Order snacks and small meals to your room during restaurant hours.
You can’t get a better setting: Nassau’s the accessible central hub of the Bahamas' string of islands, and the hotel's just outside the city.
Touch down at Lynden Pindling International Airport (it’s just a three-hour flight from New York, and around half an hour from Miami). From there, the Island House is just 15 minutes away.
There’s free valet parking on-site.
Worth getting out of bed for
Finally ready to tear yourself away from the pool, the cinema and the spa? It's time to get acquainted with your surroundings. Head out on a Bahamian art and cuisine expedition with Islandz Tours, perhaps, or explore the Exumas (and feed stingrays) on a private day trip with Power Boat Adventures. Not quite wild enough? Go diving with sharks or discover the wrecks surrounding New Providence with Stuart Cove.
You can easily rotate your way around the three on-site restaurants for a few days without getting bored, but Nassau’s also home to a host of other dining options. A few of of the best are Café Matisse, a charming Italian spot with a beautiful courtyard, in an elegant colonial-style building behind Parliament Square, and Arawak Cay and Lukka Kari, both serving up Bahamian flavours. Arawak Cay’s collection of food stalls tends to be a hub of hunger-based excitement (try the conch salad at Frankie Gone Bananas), and Lukka Kari downtown has some top local dishes on the menu.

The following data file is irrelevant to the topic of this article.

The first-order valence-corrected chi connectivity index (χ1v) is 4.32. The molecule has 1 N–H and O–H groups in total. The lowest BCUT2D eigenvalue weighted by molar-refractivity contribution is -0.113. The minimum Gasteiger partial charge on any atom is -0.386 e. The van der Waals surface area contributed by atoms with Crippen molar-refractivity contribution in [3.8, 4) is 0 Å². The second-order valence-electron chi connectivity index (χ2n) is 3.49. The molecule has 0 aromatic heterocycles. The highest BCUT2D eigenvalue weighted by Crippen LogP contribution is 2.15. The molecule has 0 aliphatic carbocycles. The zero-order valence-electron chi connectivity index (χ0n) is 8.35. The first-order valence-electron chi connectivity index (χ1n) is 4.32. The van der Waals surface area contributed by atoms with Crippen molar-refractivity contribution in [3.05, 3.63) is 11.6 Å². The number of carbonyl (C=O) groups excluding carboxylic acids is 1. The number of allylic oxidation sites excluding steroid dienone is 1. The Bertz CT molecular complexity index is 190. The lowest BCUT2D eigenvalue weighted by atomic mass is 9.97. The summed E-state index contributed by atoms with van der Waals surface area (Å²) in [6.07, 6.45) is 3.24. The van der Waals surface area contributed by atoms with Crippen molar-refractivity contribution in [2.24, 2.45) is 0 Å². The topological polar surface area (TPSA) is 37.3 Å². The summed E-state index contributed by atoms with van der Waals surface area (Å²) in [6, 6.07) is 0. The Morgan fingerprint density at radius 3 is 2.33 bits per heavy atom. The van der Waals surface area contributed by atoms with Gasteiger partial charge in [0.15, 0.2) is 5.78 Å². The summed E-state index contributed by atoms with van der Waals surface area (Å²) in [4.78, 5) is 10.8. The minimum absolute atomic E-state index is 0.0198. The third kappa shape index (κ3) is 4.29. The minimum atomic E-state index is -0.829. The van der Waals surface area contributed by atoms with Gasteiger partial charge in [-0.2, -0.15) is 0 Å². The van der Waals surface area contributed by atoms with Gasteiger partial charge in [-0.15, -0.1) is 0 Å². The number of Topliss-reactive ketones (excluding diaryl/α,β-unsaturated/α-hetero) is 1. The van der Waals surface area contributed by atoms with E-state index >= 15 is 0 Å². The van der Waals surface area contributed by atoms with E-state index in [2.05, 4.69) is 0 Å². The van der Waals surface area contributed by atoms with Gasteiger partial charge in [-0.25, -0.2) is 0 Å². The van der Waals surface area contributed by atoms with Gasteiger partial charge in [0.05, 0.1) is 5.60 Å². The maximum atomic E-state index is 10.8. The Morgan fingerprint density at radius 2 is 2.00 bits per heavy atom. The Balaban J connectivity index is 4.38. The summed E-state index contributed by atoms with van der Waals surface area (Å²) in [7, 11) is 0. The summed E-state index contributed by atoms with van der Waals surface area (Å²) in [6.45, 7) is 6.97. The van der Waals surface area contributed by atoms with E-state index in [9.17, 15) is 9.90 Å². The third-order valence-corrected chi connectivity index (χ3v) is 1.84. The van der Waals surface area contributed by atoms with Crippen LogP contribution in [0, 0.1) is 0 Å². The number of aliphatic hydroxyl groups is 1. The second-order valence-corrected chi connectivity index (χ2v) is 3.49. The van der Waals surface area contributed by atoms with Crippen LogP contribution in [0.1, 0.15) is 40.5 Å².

Chances are if you decide to visit the Bahamas (and, frankly, why wouldn’t you?) you will fly into Nassau. It is one of the main islands to make up the jaw-droppingly beautiful Bahamas. Island House is Nassau’s latest addition and it successfully merges a sense of laid back island life with friendly service, effortless understated style, and an atmosphere of care-free living.
A short taxi ride from the airport and we’re greeted by the wonderfully warm staff. As we’re shown through the achingly stylish communal space en route to our room it becomes apparent just how discerning this place is.
Our spacious and beautiful room has French doors opening out onto a private terrace overlooking the palms; the balmy breeze blowing away the last of city life. The bathroom is equally impressive with its stunning stand-alone bathtub, his-and-her sinks (a joy for a somewhat tidy obsessive Mr Smith and his ongoing battle with my bulging beauty bag) an enormous shower and an impressive array of organic Bamford products.
A knock at the door interrupts our unpacking. A brief and charming rendition of ‘Happy Birthday’ and an unexpected (and early) delivery of a bottle of birthday bubbles follows. While checking in the receptionist had noticed on my passport that my birthday was imminent – how’s that for service with a smile and a song? The staff are so consistently thoughtful here, yet in no way pushy.